For the fifth consecutive year, Fulton County’s Ryan White program has received an increase in funding. The Health Resources and Services Administration of the Department of Health and Human Services awarded a funding increase to the County’s HIV programming and services agency. The 2018 grant award of $26,350,000 represents a 3 percent or approximately $800,000 increase over the 2017 award. The continuing growth in funding continues a trend of increases over the past five years with the 2018 award being 15 percent greater than the 2014 funding.
The funds will be used to pay for a variety of core medical services such as primary care, rapid entry clinics, oral health, mental health and substance abuse services. Additionally, essential support services that help people get in care and stay in care such as transportation, meals, and access to benefits are covered by the fund. Eighteen agencies that serve more than 16,000 people a year benefit from the annual grant award. The program received initial partial funding in March with the remainder received at the end of May.
“I commend Ryan White Director Jeff Cheek and his team for their consistently excellent stewardship of the federal funds received for continued implementation of the Ryan White program in Fulton County. Their efficient and effective management of the funding and delivery of services have been the catalysts behind the 5-year trend of increased funding awards. The appropriate usage of the dollars allocated for eligible communities helps us in our mission to provide adequate care for individuals and families who need our services to maintain their health,” said District 4 Fulton County Commissioner Natalie Hall. Commissioner Hall is the executive sponsor of the strategic priority area All People Are Healthy.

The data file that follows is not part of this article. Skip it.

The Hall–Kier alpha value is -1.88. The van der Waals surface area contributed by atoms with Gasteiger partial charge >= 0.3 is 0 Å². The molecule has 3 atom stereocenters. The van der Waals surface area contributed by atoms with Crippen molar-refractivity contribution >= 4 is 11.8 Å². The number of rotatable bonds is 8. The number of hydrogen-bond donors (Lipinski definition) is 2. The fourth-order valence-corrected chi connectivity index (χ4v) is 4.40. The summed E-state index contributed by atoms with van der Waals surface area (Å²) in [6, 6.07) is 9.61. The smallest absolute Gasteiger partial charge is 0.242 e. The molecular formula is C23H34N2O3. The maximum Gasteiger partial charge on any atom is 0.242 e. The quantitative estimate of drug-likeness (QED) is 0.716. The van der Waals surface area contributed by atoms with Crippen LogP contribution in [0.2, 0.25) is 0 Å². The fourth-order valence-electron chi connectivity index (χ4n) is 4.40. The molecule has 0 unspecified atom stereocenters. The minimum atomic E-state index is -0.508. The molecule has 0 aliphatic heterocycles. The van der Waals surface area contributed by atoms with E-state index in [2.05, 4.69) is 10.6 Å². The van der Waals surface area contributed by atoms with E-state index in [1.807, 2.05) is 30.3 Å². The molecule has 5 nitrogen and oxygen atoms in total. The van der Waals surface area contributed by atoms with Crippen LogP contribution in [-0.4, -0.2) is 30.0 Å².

“The Board of Commissioners is committed to ending the HIV epidemic and serving people who are living with HIV; however, this could not be done without our community partners and our dedicated employees,” added County Manager Dick Anderson.
Jeff Cheek, Director of the Fulton County Ryan White Program was pleased yet moderated in his reaction to the funding increase, “While I am excited that we have received additional funding, this is tempered by the sobering reality that while HIV cases are decreasing in most parts of the country, the numbers are increasing in the South. In Metropolitan Atlanta, people of color — particularly African American men who have sex with men — continue to bear the brunt of the disease.”
The Atlanta Ryan White program seeks to improve the availability and quality of care for low-income, uninsured, and underinsured individuals and families affected by HIV in the 20-County Atlanta Eligible Metropolitan Area.
Ryan White funds are also used to address service needs and gaps as the implementation of the Affordable Care Act continues. Funds also support the quality management program and Metropolitan Atlanta HIV Health Services Planning Council. The Council, which is made up of persons living with HIV provides comprehensive planning activities, establishes service priorities and allocates funds in the designated eligible communities.